Enhancing Topical Pharmacotherapy for Acne and Rosacea: Vehicle Choices and Outcomes

Document Type

Journal Article

Publication Date



The Journal of clinical and aesthetic dermatology






Acne; microencapsulation; rosacea; topicals; vehicle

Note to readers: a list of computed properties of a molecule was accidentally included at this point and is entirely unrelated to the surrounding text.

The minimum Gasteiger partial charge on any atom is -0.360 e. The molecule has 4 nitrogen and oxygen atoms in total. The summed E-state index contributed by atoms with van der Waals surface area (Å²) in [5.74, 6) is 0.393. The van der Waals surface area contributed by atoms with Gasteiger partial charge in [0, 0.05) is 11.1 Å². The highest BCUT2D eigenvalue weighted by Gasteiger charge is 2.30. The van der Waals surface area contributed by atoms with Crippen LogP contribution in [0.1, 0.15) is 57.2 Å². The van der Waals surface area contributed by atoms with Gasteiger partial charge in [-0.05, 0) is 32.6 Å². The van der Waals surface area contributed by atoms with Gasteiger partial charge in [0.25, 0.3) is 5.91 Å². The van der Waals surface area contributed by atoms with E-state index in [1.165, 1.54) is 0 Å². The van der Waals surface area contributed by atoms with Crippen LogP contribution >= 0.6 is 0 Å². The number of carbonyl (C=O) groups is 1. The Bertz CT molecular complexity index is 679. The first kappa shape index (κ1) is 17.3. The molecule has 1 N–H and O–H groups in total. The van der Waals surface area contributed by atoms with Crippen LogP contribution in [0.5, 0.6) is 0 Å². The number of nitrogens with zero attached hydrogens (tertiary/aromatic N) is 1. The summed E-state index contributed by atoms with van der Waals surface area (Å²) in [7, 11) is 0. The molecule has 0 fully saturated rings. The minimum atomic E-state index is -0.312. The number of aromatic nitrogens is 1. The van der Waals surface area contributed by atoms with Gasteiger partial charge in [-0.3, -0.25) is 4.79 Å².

The choice of vehicle is an important consideration in the treatment of acne and rosacea. Agents used to treat these common conditions may be limited by multiple factors, including poor stability during storage, limited residence time in the skin and follicular unit, and high potential for skin irritation. Novel drug delivery systems have been developed to address these problems, including microencapsulation, liposomal encapsulation, and the use of a variety of nanocarriers. New vehicle technologies for acne and rosacea treatments have appeared over the past 20 years and have somewhat improved stability, tolerability, and possibly efficacy. One of the latest vehicle technologies in acne and rosacea to enhance efficacy, stability, and tolerability is microencapsulation of benzoyl peroxide and tretinoin, which resulted in significant efficacy and good tolerability in patients with each of these two diseases. Other new vehicle technologies include a polymeric form of tretinoin and a microsphere product that combines tretinoin plus clindamycin. It is likely that there will be more reports of clinical success as experience with the rapidly evolving delivery technologies increases. This review summarizes drug delivery systems that have been developed with the aim of improving outcomes for patients being treated for either acne or rosacea. It also focuses, where possible, on formulations that have been evaluated in clinical studies.



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